The failure of Westminster politicians to agree on an EU withdrawal plan prompted most rural leaders to reiterate their fears of a no-deal scenario and repeat familiar demands for frictionless trade with Europe, equivalence in the standard of imports and access to seasonal and permanent workers.
Alarm bells over the threats to the global milk industry from the rise in veganism and animal welfare activism rang out repeatedly during two full days at the Semex dairy conference in Glasgow.
Scotland’s Rural Secretary Fergus Ewing travelled to London yesterday in a last-ditch appeal to the Westminster Government to take a no-deal Brexit option off the table to prevent economic “disaster”, while in Glasgow Defra Minister George Eustice brushed difficulties aside and described such an outcome as no more than “turbulent”.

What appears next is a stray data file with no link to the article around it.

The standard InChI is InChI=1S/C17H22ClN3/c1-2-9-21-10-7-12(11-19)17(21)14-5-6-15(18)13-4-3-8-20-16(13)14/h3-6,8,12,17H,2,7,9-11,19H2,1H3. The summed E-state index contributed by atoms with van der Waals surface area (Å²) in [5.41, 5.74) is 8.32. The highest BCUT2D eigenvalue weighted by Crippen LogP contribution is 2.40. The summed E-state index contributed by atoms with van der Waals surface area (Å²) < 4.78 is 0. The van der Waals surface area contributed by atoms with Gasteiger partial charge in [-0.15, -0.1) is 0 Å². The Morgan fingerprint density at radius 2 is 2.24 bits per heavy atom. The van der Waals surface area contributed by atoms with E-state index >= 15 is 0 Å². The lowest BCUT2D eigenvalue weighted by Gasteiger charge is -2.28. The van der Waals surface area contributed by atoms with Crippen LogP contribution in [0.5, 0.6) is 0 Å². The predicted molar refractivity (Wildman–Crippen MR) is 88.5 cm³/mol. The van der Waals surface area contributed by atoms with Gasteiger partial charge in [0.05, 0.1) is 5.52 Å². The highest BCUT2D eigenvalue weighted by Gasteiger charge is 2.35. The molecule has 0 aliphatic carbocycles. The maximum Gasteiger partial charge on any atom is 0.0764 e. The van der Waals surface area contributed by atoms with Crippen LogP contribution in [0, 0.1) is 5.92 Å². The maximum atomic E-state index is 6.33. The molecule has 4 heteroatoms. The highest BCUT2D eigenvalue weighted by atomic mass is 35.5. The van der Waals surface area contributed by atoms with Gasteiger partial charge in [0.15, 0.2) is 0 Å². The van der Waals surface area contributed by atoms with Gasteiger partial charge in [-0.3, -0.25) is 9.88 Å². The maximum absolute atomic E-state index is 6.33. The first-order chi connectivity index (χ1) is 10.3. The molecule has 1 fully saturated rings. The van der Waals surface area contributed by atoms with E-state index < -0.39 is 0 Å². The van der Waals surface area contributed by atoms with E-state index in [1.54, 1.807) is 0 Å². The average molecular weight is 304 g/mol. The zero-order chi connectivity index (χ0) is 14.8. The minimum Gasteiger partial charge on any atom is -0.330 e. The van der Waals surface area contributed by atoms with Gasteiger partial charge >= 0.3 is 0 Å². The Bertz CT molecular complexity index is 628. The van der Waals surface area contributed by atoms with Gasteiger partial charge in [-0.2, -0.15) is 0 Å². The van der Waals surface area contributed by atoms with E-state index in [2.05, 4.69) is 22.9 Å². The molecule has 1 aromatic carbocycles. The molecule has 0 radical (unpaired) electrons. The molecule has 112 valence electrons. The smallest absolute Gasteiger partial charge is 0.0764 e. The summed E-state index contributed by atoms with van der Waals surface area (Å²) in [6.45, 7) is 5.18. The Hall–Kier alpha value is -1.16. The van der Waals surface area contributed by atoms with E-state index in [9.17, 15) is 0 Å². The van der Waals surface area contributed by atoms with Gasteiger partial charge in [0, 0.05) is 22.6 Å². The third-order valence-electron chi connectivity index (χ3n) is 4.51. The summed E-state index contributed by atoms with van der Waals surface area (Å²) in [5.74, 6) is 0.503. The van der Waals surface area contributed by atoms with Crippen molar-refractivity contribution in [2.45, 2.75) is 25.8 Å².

Many parts of Scotland have become familiar through use in film and television productions.
A no-deal Brexit could prove to be good news for many Scottish farmers, according to a leading rural adviser.
Local cereals growers have been told to count their blessings because they can look forward to the prospect of growing demand for their produce regardless of the final Brexit outcome.
A “screeching U-turn” on cuts to Less Favoured Areas Support Scheme (LFASS) payments hijacked a Holyrood debate on the future of rural policy yesterday.
Meat processing company AP Jess plunged further into the red last year as it continued to deal with the impact of a major fire at one of its manufacturing plants in 2017.
All three contenders for NFU Scotland’s (NFUS) vice-presidential roles have pledged, if elected, to do more to counter the negative image of farming in the general media.
CCTV is to become mandatory in all Scottish abattoirs.